As many of you know, the winter olympics start tomorrow. I went though a bit thing last month trying to decide whether or not I should fly to Turin to attend and ultimately decided that I really shouldn't. (Something about a presentation on Wednesday, Model UN next weekend and Spain the one after that...) But, I was really, really not willing to sit out on them altogether. I can't even explain how big the Olympics have always been in my family. I mean, obviously, I was never one of those delusional little skaters who thought that I'd compete in them, but my, erm, stamp exhibit did compete as a part of the Cultural Olympiad in Atlanta in 1996 (I got a silver-bronze, if you must know). And one of things that made my mom most sad after her initial diagnosis was the probability that she would never know if Michelle Kwan won a gold medal or not. But, that's why I am now the proud borrower of a properly licensed television! Woot! We're still working on names. I'm sort of thinking Hugh (which may come as a surprise to the person who caught me drooling over the photo of another aging British actor at the Donmar last month) because it's British and our television is a cube...sort of borgish? Maybe? As I said, 'tis a work in progress.

The other news is that we got our practice essays back today; they got handed in the week after Christmas break. I got a 67, which is a high merit, not a distinction. A British friend suggested that I add 20 points to put it roughly in the context of a US scale (so, a B+). The comments were nice and complementary, but really highlighted the weakness that I already knew about. I'd decided that I wouldn't put in absolutely the most effort ever, since this was practice, and so I spent a long time on my philosophical arguement (which the reader liked) and a whole lot less on the historical stuff (which I probably wouldn't have slacked on if this essay had counted). So, yeah, pleased.

It was convenient that Hugh tonight faciliatated me watching the special edition of Question Time with the three contenders for leader of the Lib Dems. (Question Time is a great BBC news show, which involves a live audience asking questions of and having discussion with a panel of politicians.) I'd been leaning Ming, but Chris Huhne really, really impressed me. He was great on camera (should be, after all those years as a journalist) and had some really nice answers to the questions asked. I'm looking forward to his LSE visit, but my tide might just be changing. His image is good to the point that I could actually see him being a sucessful politician in the US sense, as well. Plus, he was the only one with a (dark blue) power tie. Simon had some sort of black and white stripes and Ming had PINK!

Monday, February 06, 2006

The New Approach

Some of you may remember that I'd rescheduled my LSATs from December to February. And, then, I wasn't going to take them after all (since I already had a score that got me into my first choice and didn't want to bother with the studying), but my friend convinced me that I really, really should. I could treat them as fun practice and cancel afterwards. So, I looked over my TestMaster's weekend class book the night before, slept in, went shopping at the market and arrived at 1:50 for my 2pm test (btw, overseas testing centers starting in the afternoon=AWESOME!). We were the slacker room; apparently another whole room of people had started half an hour beforehand. Heh. So, absolutely no pressure, very little prep and I didn't feel rushed or awful about it. It was sort of a nice way to take the test. If I got bogged down on a logic game, then I could just say to myself: "Joyce, don't worry! You're going to cancel." The weird thing was that I made it through all the questions. So, I think I'm going to let it stand. The stress bunnies on the pre-law discussion boards are freaking me out, maybe a little, but I felt pretty decent about it when I left and I doubt that I'd a) do a whole lot better without some major discipline and studying or b) do a whole lot worse than my last score. And even so, do you think American would still take me, with my masters? On a related note, I was researching for a model UN study guide and found something perfect for a friend's dissertation. And I had to point out that it was from the AU International Law Review. Go WCL people! BTW, did you know that Professor Orentlicher's brother is my state representative? Cool, no?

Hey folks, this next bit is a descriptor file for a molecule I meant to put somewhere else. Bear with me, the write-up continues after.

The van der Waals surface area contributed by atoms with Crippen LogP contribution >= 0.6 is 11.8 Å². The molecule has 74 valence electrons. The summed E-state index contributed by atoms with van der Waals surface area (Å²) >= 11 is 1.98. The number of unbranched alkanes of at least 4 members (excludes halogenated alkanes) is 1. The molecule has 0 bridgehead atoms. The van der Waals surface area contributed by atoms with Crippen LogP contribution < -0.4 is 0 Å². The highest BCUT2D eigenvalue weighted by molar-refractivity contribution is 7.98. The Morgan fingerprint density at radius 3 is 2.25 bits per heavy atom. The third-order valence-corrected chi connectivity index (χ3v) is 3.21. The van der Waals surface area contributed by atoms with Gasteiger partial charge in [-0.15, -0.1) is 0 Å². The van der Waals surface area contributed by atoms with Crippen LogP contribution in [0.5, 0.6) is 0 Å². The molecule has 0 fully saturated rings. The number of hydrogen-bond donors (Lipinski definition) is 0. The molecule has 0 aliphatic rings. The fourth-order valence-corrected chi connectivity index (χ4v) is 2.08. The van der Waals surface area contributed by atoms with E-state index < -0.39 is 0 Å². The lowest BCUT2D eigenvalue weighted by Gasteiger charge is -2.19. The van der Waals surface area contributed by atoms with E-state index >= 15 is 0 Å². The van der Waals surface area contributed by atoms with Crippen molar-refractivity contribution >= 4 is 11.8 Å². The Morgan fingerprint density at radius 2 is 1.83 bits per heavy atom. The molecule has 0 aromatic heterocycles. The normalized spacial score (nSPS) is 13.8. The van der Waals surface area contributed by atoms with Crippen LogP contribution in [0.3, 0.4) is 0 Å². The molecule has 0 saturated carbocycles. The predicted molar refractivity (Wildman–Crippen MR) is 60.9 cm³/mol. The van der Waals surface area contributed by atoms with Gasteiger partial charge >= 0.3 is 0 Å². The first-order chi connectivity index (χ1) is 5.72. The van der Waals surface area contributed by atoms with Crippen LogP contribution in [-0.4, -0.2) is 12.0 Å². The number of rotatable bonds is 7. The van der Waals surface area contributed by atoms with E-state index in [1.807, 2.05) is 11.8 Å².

Well, that was a bit random of me! I'm still trying to sort out my life, in terms of work, more school, language training, etc. and whether or not I want to do my JD at all...would I be better off skipping directly to an LLM (in Europe), so that I only have to study public international law and not the stuff that I will never use? Or is an understanding of contracts, torts, etc. absolutely vital to my future life? And, would those questions be easier to answer if I knew whether I wanted to be a bureaucrat (or civil servant, for the British who get confused at my North American vocabulary) or an academic or some sort of do-good NGO person? The answer to that one, at least, I think is yes.

I suppose we all go through the post-college crisis and this one is mine. That thing last year didn't count.